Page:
Diamond Roads: The UK Remade In Minecraft

By Craig Pearson on September 24th, 2013 at 1:00 pm.

Land's End!
I think I’m hovering over Nempnett Thrubwell, a village near Bath that I went on a road trip to after discovering there was a place called Nempnett Thrubwell. I know it’s there, because I’m on a Minecraft map that was created by the Ordnance Survey people, and if your job is to make maps then you probably know where all places are. But all I can really see are blocks. Lots and lots of blocks. That is until I start to pull my character into the air. The higher I go, the more sense I can make of the world they’ve made: a Minecraft map of Great Britain, built from their mapping data. It’s yours to download below.

It’s a simplification of Britain, made by intern Joseph Braybrook. He fed the data into two of the map maker’s programs—OS Terrain and OS VectorMap District—and the result is a 4.3 GB representation of the island.

When you start, it’s initially underwhelming and just a splodge of blocks that’s supposed to be Southampton. To get the most out of the map, take to the skies and look down. What was once indistinct becomes clearer. Because of the compression, it’s not going to be a one-to-one recreation (it’s 1-50: I just ran across Lundy Island, a three-mile long island off the coast, in 10 seconds), but with enough distance you can make out the lay of the land.

Click me to see a giant comparison image

Want to play with it? The map’s here, and you can even use their location tools and a minecraft convertor to find specific places.



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  1. Gap Gen says:

    I too have been on a pilgrimage to Nempnet Thrubwell for more or less the same reasons (also we used to live about 10 miles away when I was a kid, so we cycled there). We were also very disappointed to find that the pub at Butcombe near the brewery was shut.

  2. LionsPhil says:

    Finally, we can dig a moat around London and fill it with magma.

  3. Anthile says:

    Maybe I can finally witness this glorious city of Stoke I keep hearing about.

  4. Jams O'Donnell says:

    I just want to go up into the mountains. Maybe I can then wall off the rest of the world and live in happy solitude. And in the game.

  5. Njordsk says:

    That’s instructive, I actually thought UK was the 52nd state of USA.

    • Dozer says:

      Technically the UK was part of the USA before any of the American states, so it’s the 1st state. Oklahoma is the 52nd.

      • JamesTheNumberless says:

        Nope, I give up. I can’t find any technical way in which this works.

      • Lord Custard Smingleigh says:

        According to a strict interpretation of the Act of Union between Scotland and England, the 48 contiguous States are technically considered to be counties in the United Kingdom, and the other two (Alaska and Hawaii) are protectorates. Washington DC is a peculiar case, and falls somewhere between the nebulous status of Berwick Upon Tweed and the Isle of Man. The territories claimed but not incorporated by the US are obviously not recognised, so someone should go and put a Union Flag on them.

  6. edwardoka says:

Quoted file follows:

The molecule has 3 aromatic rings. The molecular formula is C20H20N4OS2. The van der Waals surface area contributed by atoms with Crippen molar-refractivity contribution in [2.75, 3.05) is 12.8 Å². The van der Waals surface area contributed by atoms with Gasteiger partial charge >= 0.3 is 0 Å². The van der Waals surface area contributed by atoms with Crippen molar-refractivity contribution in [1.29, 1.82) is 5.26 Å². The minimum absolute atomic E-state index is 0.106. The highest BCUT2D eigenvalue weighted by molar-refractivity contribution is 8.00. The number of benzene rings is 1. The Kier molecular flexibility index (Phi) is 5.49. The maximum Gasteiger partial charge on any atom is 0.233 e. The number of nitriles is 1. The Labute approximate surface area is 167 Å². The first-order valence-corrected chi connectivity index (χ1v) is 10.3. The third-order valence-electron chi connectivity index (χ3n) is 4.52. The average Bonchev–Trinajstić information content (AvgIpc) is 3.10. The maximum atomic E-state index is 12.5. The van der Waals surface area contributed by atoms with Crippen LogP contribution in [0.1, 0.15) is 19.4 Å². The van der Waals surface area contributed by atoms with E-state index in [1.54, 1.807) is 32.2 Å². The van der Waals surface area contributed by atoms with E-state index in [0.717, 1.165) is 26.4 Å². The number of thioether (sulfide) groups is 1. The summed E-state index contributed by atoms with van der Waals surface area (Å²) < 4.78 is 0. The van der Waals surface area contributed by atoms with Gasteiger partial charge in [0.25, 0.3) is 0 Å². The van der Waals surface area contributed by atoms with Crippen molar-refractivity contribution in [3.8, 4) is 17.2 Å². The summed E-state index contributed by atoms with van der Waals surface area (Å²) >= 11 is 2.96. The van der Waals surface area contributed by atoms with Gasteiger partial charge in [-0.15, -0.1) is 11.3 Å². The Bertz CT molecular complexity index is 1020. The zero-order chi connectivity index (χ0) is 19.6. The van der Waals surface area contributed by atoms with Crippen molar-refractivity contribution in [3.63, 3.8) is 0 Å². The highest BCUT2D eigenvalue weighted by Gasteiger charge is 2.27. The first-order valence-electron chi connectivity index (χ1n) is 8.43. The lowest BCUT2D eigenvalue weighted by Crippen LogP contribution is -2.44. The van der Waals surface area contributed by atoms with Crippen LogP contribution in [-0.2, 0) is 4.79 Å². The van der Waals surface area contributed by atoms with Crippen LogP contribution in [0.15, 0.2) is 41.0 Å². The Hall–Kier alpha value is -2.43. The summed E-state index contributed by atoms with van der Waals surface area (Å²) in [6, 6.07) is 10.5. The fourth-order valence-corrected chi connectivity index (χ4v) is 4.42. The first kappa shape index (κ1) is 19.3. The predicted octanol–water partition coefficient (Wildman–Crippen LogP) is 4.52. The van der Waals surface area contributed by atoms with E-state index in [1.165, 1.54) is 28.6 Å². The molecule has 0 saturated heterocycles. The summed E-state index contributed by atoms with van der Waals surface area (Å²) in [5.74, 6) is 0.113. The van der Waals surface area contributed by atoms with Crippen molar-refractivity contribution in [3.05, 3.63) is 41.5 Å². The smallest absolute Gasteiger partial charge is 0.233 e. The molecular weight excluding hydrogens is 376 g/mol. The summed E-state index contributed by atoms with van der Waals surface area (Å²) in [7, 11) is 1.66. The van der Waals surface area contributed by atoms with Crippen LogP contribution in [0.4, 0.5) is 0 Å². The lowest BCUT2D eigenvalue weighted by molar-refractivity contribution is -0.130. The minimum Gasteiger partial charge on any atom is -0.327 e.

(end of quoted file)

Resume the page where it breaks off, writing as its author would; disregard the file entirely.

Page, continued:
I played around with this very same dataset a couple of years ago, while the elevation data is very cool (particularly the northwest of Scotland), it’s too low-res to do something amazing with on its own.

    I don’t want to seem harsh because it was something made by an intern in 2 weeks, but I can’t help but feel that all they’ve done is turned the heightmap data and the roads/waterways vector data into a big undetailed voxel map.

    If they’d used procedural generation, data interpolation and biome mapping to make it more to-scale and detailed then it could perhaps have been much more interesting. I hope this is the first iteration of many!

  7. jingies says:

    If only they could do a more detailed version of a smaller area.

    I’d love to wander around a Minecraft Lake District, but couldn’t really care about a big pile of bricks representing the flat boring majority of the country.

    Still, I’ll be downloading it for a look.

    • Gap Gen says:

      “but couldn’t really care about a big pile of bricks representing the flat boring majority of the country.”

      And in the game!

  8. DantronLesotho says:

    This is great for sure, but call me when it’s a 1:1 ratio.

  9. MajorManiac says:

    Good grief! Can you imagine if Google Earth and Minecraft made a 1:1 scale model of the Earth.

    I would never need to go on holiday again. Well, apart from keeping the MRS and kids happy.

  10. sinister agent says:

    Can’t wait for someone to upload a video of a creeper horde decimating London (yay!), then the resulting Daily Mail *ahem* “article” about internet game trrrrsms.

  11. RubyTLloyd1275 says:

    my best friend’s sister-in-law makes $68/hour on the laptop. She has been laid off for nine months but last month her pay was $15476 just working on the laptop for a few hours. find this…….


  12. karmafarm says:

    And there was me thinking that Nempnett Thrubwell was simply the feeling of driving off for the first time on a brand-new motorbike.

  13. Dave Tosser says:

    I can now bring to life my fantasies of punching Portsmouth, London and North Ormesby in the face. Thanks, Minecraft!

  14. Tams80 says:

    Well, the coordinates for Lake Windermere are given by the OS, so I don’t even have to try finding where I live.

    Now if people actually played this map, there would only be B roads left and even they would be patchy.

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